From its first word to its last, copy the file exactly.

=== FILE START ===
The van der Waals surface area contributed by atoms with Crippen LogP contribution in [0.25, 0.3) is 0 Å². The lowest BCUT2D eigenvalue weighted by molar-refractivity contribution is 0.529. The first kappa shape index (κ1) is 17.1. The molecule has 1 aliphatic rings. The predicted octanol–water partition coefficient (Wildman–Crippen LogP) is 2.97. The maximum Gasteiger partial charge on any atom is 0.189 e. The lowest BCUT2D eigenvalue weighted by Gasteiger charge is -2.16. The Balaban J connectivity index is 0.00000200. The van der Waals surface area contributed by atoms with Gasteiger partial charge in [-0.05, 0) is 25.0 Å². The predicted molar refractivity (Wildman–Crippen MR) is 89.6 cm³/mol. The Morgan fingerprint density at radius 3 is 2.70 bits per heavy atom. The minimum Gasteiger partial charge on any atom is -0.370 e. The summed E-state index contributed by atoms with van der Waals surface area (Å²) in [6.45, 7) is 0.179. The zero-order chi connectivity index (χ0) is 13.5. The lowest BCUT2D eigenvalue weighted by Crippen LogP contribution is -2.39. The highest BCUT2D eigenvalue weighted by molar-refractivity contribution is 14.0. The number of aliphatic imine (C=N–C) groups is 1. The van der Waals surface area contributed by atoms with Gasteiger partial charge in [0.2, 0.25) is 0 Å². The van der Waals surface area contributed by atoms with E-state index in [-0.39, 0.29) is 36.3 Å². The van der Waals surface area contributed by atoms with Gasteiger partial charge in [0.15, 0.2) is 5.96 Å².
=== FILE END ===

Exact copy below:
The van der Waals surface area contributed by atoms with Crippen LogP contribution in [0.25, 0.3) is 0 Å². The lowest BCUT2D eigenvalue weighted by molar-refractivity contribution is 0.529. The first kappa shape index (κ1) is 17.1. The molecule has 1 aliphatic rings. The predicted octanol–water partition coefficient (Wildman–Crippen LogP) is 2.97. The maximum Gasteiger partial charge on any atom is 0.189 e. The lowest BCUT2D eigenvalue weighted by Gasteiger charge is -2.16. The Balaban J connectivity index is 0.00000200. The van der Waals surface area contributed by atoms with Gasteiger partial charge in [-0.05, 0) is 25.0 Å². The predicted molar refractivity (Wildman–Crippen MR) is 89.6 cm³/mol. The Morgan fingerprint density at radius 3 is 2.70 bits per heavy atom. The minimum Gasteiger partial charge on any atom is -0.370 e. The summed E-state index contributed by atoms with van der Waals surface area (Å²) in [6.45, 7) is 0.179. The zero-order chi connectivity index (χ0) is 13.5. The lowest BCUT2D eigenvalue weighted by Crippen LogP contribution is -2.39. The highest BCUT2D eigenvalue weighted by molar-refractivity contribution is 14.0. The number of aliphatic imine (C=N–C) groups is 1. The van der Waals surface area contributed by atoms with Gasteiger partial charge in [0.2, 0.25) is 0 Å². The van der Waals surface area contributed by atoms with E-state index in [-0.39, 0.29) is 36.3 Å². The van der Waals surface area contributed by atoms with Gasteiger partial charge in [0.15, 0.2) is 5.96 Å².